New York City
December of this year in Los Angeles reminded me of living in Seattle with its continuous grey sky and intermittent showers that were interrupted every few hours by a sudden downpour. The winter is when I actually enjoy living in Southern California the most because of the lack of bitter cold that turns your testicles and brain into a painful gruel. I don't complain about the weather during trips to NYC, mainly because I have no reason to complain because I'm fortunate enough to soak up the SoCal rays of sun for the majority of the year.
If anything, the hardest adjustment is that my body is ill-equipped to handle the frigid New York winters, which is why I usually get sick when I head home for the holidays. My lack of winter preparedness makes me paranoid, and I have to overcompensate for the lack of familiarity with excess clothing as I wander around underneath multiple layers, usually at least two more layers than I actually need. As a result, I'm too warm and break out in a sweating fit as waterfalls of sweat cascade off my forehead and nose like Patrick Ewing shooting a free throw. In short, living in SoCal has made me soft when it comes to the Northeast winters.
I packed light for this two week trip. That's how I usually travel, but the weather was of utmost concern, so I packed the warmest jacket that I had in LA with me, but that meant I had to carry even less with me than I desired in order to make said jacket fit into my small bag. Luckily, I have a wardrobe in New York including a two week supply of underwear and socks, not to mention mostly winter clothes and "non hip" items that failed to make the cut when I migrated out West. I'm fortunate that I have enough clothes on both coasts that I could technically walk onto a plane without any luggage. I only needed my laptop, but then again, I had a laptop (three actually) in New York, so there's was really no need for that particular laptop, aside from it being a safety measure and something to keep me sane at LAX if we experienced a lengthy delay.
Before I headed to the airport, I enjoyed the aroma of pines needles inside the apartment. We had gotten a tree the day after I returned from Vegas, even though I'd only get to enjoy it for a week. That was good enough considering the amazingly low price. I didn't even have to negotiate at the lot -- something that I was bummed out I didn't get to do because sometimes I like to haggle, an activity that placates the used car salesman and former broker inside me. The tree people quote me a price so low that it was almost too hard to believe, yet, and a number too low that I felt like I was really ripping them off if I went any lower.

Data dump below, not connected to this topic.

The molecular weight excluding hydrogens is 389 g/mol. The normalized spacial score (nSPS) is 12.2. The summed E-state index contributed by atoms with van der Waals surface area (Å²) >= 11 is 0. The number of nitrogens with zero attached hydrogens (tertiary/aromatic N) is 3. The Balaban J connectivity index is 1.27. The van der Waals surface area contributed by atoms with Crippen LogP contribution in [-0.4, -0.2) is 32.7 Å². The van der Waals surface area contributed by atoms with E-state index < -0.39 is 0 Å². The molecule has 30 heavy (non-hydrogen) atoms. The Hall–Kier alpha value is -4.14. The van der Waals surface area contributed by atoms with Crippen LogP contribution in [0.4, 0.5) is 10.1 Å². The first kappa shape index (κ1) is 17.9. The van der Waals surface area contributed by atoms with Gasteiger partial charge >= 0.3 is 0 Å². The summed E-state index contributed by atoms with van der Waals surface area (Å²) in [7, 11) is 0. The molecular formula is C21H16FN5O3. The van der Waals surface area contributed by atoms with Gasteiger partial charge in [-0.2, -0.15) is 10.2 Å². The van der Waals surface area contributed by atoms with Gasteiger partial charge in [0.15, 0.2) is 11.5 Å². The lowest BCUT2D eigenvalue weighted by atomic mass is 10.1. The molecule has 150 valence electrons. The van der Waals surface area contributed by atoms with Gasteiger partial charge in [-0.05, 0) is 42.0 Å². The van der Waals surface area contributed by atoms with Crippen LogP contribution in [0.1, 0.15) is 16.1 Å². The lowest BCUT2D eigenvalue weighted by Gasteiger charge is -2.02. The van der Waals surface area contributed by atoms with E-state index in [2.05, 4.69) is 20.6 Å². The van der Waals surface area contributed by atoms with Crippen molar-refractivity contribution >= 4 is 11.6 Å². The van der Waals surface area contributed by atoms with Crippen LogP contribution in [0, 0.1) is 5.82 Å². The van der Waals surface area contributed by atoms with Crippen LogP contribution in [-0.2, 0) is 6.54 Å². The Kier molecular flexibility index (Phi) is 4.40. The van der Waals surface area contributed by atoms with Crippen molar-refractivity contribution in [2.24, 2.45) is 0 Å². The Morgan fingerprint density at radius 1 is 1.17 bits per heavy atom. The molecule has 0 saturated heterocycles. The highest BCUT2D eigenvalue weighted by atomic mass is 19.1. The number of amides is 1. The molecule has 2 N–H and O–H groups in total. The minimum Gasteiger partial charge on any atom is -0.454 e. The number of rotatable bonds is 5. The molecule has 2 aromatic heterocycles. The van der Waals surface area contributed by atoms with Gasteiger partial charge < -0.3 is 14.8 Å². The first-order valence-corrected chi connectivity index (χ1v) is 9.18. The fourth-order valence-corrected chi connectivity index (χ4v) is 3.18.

Nicky dropped me off LAX with a small bookbag. The bulkiest item I carried with me was a heavy fleece jacket. I packed two t-shirts, a long sleeve-short and a pair of underwear. That was it for clothes. I also packed a carton of smokes and a Monet desk calendar -- both items that would be making a one-way journey because they were Christmas presents for my Mom. Aside from my laptop and plugs/chords, I also carried a single book. I wasn't going to take a book at all to save space, but Nicky gave me a book for Christmas before I left. Hardcover books are a chore when you're trying to travel light, but I made an exception for Michael Lewis' The Big Short, which was an epic tale about few people who were bold enough to bet against the entire sub-prime mortgage market. I had read a few excerpts of Lewis' story either while killing time in airports or reading articles/columns he wrote about the sub-prime bubble, but wanted to sit down and read the entire book. I had no idea but the book was so good that I'd read every single page on the flight from Los Angeles to New York City.